1 Sugababes - Push The Button
Also number one for albums, downloads and airplay. When did they get so popular? Oh, we know they always had number one singles, but nothing spanning all media or so long-lasting - probably four weeks, looking at next week's contenders - as this. Note to Stevens, R: maybe an underlying hint of hatred of everyone around you might help.
4 U2 - All Because Of You
This entered the top 75 on import last year and rounds off their most successful set of singles from one album. And you thought this release had passed us all by.
5 Friday Hill - Baby Goodbye
Well, that's any hope they had of having Blazin' Squad retrospectively assessed as a proper street R&B concern gone. Appropriately it sounds like an East 17 ballad. OK, you name the two that aren't Kenzie.
8 Daniel Powter - Bad Day
Drivetime! Back up two places in its twelth top ten week, just to prolong the agony.
11 Feeder - Shatter
Who knew Feeder had such a devoted fanbase? This is the second time they've re-recorded an old B-side for a single release, which suggests they don't have much of a grasp of their best songs.
12 Lee Ryan - Turn Your Car Around
Sorry, is this a new song?
13 Lisa Scott-Lee - Electric
Many have said this being so low is the record buying public's attempts to damn her for her brazenness in the wake of Totally Scott-Lee (awful title, isn't it?), but then how high would this have got without it? Famously the basis of the promo was that if you didn't make it top ten she'd retire - who says the charts don't matter any more? - which at first seemed very "yeah, you're saying that, are you? Not your label?", but then her label for this single is a Dutch dance imprint that Andy Scott-Lee's already on. Everyone's backtracking hurredly, of course, but without this masterstroke of... something, what's the purpose of having Lisa Scott-Lee still releasing singles to supposedly act as anything more than shelf filler? Written by Guy Chambers and Ben Adams, possibly under hypnosis. She's beaten Jenny Frost by 34 places, mind.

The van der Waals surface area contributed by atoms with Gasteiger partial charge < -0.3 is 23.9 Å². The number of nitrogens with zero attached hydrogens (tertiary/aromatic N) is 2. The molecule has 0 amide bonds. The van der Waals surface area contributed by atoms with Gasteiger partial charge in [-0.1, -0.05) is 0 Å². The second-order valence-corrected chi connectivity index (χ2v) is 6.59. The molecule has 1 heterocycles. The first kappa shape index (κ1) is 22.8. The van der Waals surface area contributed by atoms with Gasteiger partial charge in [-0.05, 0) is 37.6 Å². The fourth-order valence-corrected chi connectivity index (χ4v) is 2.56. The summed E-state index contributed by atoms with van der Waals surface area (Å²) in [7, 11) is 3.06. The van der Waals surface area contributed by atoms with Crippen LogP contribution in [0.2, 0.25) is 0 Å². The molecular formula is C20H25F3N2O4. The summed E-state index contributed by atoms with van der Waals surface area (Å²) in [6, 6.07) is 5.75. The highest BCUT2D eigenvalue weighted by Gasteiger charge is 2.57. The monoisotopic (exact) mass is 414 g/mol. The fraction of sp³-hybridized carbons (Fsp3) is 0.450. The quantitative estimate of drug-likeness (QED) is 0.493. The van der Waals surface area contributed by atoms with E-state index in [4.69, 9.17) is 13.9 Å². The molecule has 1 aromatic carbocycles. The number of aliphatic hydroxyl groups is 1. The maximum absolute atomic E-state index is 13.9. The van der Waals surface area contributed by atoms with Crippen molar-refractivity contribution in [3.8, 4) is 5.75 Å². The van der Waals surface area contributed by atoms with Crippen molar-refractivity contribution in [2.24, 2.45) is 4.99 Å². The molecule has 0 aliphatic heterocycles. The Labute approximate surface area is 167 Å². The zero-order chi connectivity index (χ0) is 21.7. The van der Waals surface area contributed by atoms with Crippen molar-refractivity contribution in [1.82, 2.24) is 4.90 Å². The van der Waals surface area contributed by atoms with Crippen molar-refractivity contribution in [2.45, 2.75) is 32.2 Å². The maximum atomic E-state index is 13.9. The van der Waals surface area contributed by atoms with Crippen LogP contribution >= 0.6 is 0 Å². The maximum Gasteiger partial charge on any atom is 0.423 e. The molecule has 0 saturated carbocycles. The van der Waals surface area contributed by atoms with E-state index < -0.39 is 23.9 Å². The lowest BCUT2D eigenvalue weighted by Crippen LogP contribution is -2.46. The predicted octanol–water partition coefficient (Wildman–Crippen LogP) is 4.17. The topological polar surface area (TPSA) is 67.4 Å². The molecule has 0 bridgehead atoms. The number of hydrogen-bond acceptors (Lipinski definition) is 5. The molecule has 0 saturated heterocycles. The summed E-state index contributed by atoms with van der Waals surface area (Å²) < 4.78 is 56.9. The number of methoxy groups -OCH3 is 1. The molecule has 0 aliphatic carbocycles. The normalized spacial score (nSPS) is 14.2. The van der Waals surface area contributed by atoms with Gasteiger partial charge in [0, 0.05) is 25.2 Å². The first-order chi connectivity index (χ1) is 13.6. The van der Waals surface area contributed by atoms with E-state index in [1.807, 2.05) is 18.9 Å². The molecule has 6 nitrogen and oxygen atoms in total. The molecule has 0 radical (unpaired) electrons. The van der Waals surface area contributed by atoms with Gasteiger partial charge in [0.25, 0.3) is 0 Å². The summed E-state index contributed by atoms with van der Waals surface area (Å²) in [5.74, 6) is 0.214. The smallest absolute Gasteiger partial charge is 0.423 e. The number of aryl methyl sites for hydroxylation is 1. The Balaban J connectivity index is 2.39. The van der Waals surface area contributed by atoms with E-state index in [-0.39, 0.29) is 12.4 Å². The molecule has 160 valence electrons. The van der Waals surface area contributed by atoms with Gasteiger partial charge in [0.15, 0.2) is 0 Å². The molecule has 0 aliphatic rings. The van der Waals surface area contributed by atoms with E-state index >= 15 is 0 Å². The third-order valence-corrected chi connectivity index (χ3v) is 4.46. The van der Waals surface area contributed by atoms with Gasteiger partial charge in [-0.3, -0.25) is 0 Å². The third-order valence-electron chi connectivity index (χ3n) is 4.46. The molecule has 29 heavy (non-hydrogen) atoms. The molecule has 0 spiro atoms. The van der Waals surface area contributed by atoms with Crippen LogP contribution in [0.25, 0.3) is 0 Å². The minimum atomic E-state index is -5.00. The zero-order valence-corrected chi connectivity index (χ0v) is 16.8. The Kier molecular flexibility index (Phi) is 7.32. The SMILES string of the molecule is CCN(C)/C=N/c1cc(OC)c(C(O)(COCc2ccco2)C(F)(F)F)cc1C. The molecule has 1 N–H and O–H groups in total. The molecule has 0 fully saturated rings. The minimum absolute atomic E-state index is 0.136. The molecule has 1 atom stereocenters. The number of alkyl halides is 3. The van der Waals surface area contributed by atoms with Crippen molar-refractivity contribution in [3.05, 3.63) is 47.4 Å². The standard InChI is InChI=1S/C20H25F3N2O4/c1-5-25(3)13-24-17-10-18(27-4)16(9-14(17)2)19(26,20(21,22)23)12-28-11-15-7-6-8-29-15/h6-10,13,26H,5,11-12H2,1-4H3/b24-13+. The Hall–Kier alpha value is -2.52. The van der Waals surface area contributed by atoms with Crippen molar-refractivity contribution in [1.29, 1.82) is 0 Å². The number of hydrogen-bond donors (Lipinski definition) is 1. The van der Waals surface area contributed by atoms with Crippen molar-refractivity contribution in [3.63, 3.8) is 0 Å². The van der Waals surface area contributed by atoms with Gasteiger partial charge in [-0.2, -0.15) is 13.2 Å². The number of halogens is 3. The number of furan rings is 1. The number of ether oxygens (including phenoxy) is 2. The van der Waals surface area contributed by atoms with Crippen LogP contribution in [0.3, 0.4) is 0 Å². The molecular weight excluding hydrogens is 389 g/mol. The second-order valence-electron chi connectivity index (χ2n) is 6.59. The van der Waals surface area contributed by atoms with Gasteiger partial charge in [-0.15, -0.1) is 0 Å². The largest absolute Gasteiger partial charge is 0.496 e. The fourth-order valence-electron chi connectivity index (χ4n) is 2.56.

24 Roll Deep - Shake A Leg
Younger readers may recall Wiley was last year at the forefront of grime's cutting edge, so much so that he had to invent his own genre, Eski, just for himself. There are worse things to be than a British De La Soul (come on, tag team rapping plus dayglo samples is pretty much 3 Foot High And Rising right there), but it's not going to get style mag fawning. Speaking of which, looking further down the list (bloody hell, Delirious? are back!), we see that almost ridiculously for the amount of press attention and ILX discourse she gets, MIA has missed the top 75 again, Galang 05 matching the original mix by peaking at 77. Someone get Maya a 80s One Hit Wonders complilation pronto, would they?